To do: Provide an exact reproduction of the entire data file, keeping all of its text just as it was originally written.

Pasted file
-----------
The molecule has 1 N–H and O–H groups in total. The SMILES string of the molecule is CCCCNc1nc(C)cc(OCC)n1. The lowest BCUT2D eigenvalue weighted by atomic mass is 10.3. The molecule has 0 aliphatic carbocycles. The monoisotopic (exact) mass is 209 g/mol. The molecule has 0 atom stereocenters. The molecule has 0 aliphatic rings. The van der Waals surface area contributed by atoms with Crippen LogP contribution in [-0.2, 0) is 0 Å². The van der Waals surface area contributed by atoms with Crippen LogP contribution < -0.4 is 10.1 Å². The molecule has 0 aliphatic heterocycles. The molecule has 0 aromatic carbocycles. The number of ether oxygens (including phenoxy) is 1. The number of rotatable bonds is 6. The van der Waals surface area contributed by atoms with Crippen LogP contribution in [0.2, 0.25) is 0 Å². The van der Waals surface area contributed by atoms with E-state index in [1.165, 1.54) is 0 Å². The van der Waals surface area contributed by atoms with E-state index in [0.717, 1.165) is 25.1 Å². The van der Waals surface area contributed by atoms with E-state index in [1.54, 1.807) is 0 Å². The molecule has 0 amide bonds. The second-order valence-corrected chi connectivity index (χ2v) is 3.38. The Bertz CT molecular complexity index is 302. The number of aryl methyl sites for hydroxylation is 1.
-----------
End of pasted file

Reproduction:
The molecule has 1 N–H and O–H groups in total. The SMILES string of the molecule is CCCCNc1nc(C)cc(OCC)n1. The lowest BCUT2D eigenvalue weighted by atomic mass is 10.3. The molecule has 0 aliphatic carbocycles. The monoisotopic (exact) mass is 209 g/mol. The molecule has 0 atom stereocenters. The molecule has 0 aliphatic rings. The van der Waals surface area contributed by atoms with Crippen LogP contribution in [-0.2, 0) is 0 Å². The van der Waals surface area contributed by atoms with Crippen LogP contribution < -0.4 is 10.1 Å². The molecule has 0 aliphatic heterocycles. The molecule has 0 aromatic carbocycles. The number of ether oxygens (including phenoxy) is 1. The number of rotatable bonds is 6. The van der Waals surface area contributed by atoms with Crippen LogP contribution in [0.2, 0.25) is 0 Å². The van der Waals surface area contributed by atoms with E-state index in [1.165, 1.54) is 0 Å². The van der Waals surface area contributed by atoms with E-state index in [0.717, 1.165) is 25.1 Å². The van der Waals surface area contributed by atoms with E-state index in [1.54, 1.807) is 0 Å². The molecule has 0 amide bonds. The second-order valence-corrected chi connectivity index (χ2v) is 3.38. The Bertz CT molecular complexity index is 302. The number of aryl methyl sites for hydroxylation is 1.